The food delivery market was already in the process of a restructuring exercise, especially in the last year. Seconds out in fact as round two is now about to begin.
In January, the Dutch group Takeover.com (owner of the Takeaway brand) won the battle against South African Prosus for the control of 80% of the share capital of Just Eat. The transaction, worth €7.2 billion, led to the creation of the largest European food delivery group, with a combined market capitalisation of €12.5 billion.
A year ago, Amazon decided to remedy its ill-fated attempt to break into this market, following the axing of its food delivery unit Amazon Restaurants UK, forced to close under the heavy blows of Deliveroo, Uber Eats and Just Eat. The path chosen was “a minority investment” ($575 million) precisely in Deliveroo.
But not everything goes as planned. CMA, the UK’s Competition and Markets Authority, was expected to deliver its ruling by 11 June, but has now extended this deadline to 6 August. According to many observers, the English platform, marked by the closure of a large number of restaurants during the lockdown, would risk bankruptcy without Amazon’s investment.
THE GRUBHUB DEAL THAT BEAT OUT UBER
Two weeks ago, the new food delivery giant, Just Eat Takeaway, acquired the U.S. app Grubhub in a deal worth for $7.3 billion. In 2019, the two companies processed a total of 593 million orders and more than 70 million active customers, with a network of partner restaurants in 25 countries.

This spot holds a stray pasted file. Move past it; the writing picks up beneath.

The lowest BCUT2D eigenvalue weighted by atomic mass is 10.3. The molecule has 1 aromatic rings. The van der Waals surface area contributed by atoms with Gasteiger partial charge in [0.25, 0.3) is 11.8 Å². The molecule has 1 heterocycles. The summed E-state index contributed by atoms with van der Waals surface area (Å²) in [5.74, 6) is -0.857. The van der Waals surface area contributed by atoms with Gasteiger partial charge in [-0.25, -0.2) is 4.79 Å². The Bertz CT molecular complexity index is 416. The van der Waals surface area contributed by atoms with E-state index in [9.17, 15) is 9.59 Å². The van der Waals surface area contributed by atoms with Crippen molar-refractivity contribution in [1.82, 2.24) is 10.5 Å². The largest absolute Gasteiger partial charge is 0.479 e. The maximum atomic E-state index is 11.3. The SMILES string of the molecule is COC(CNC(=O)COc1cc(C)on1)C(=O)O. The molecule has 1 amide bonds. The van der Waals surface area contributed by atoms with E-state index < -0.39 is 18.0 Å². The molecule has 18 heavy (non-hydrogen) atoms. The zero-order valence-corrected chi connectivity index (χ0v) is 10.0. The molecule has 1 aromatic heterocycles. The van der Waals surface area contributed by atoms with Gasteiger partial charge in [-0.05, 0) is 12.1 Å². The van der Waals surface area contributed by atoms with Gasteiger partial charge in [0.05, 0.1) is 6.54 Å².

The deal represents the first step towards the creation of the first food delivery business around the four largest catchment areas in the world, excluding China ($51 billion expected in 2020): the United States, the United Kingdom, the Netherlands and Germany.
Retuning to our boxing metaphor, this turned out to be a knockout blow for Uber, who had been in talks with Grubhub with an acquisition offer. This would have given a combined market share (45%) of the U.S. food delivery services equal to that held by the current market leader DoorDash, de facto, restricting competition to two players.
Ever since Pizza Hut launched the first online pizza order in 1994, the food & beverage market has shown continuously increasing trend. The aggregator platforms have expanded thanks to reliable technological infrastructures and to the recourse to e-commerce expertise and consultancy and to attractive commission rates for restaurants.
But today’s competitiveness passes through pricing pressure and working conditions of the workforce (riders), making balance precarious. For some operators, the offer includes technology, apps and dedicated riders, while others exclude delivery. This is reflected in the fees paid by the restaurant for the service. On average, 15% for mediations without riders, up to 25% for mediations including delivery.
The growth of food delivery services should reach its highest peaks in the 2020-2025 five-year period. According to Statista’s estimates, revenues of 21 billion dollars are expected this year, which will go up to 29 billion in 2024 (9 billion of which in Europe), with an annual growth rate of 8.2%.
Over the period considered, the number of users of platform services will reach 180 million, and around 100 million for deliveries managed directly by restaurants.
In Italy, the sector has recorded a phenomenal growth, even if there are been some aftershocks. In 2018, in fact, the German Foodora pulled out of Italy due to low operating margins.
According to Daniele Contini, Just Eat Country Manager, the growth in 2019 was the highest (+ 56%) in the entire Food & Grocery sector. The most interesting figure is the reduced share (only 18%) – compared to the rest of the world – of food deliveries mediated through digital platforms: Therefore, if most of the market is still offline (phone orders), the prospects for development are extremely interesting.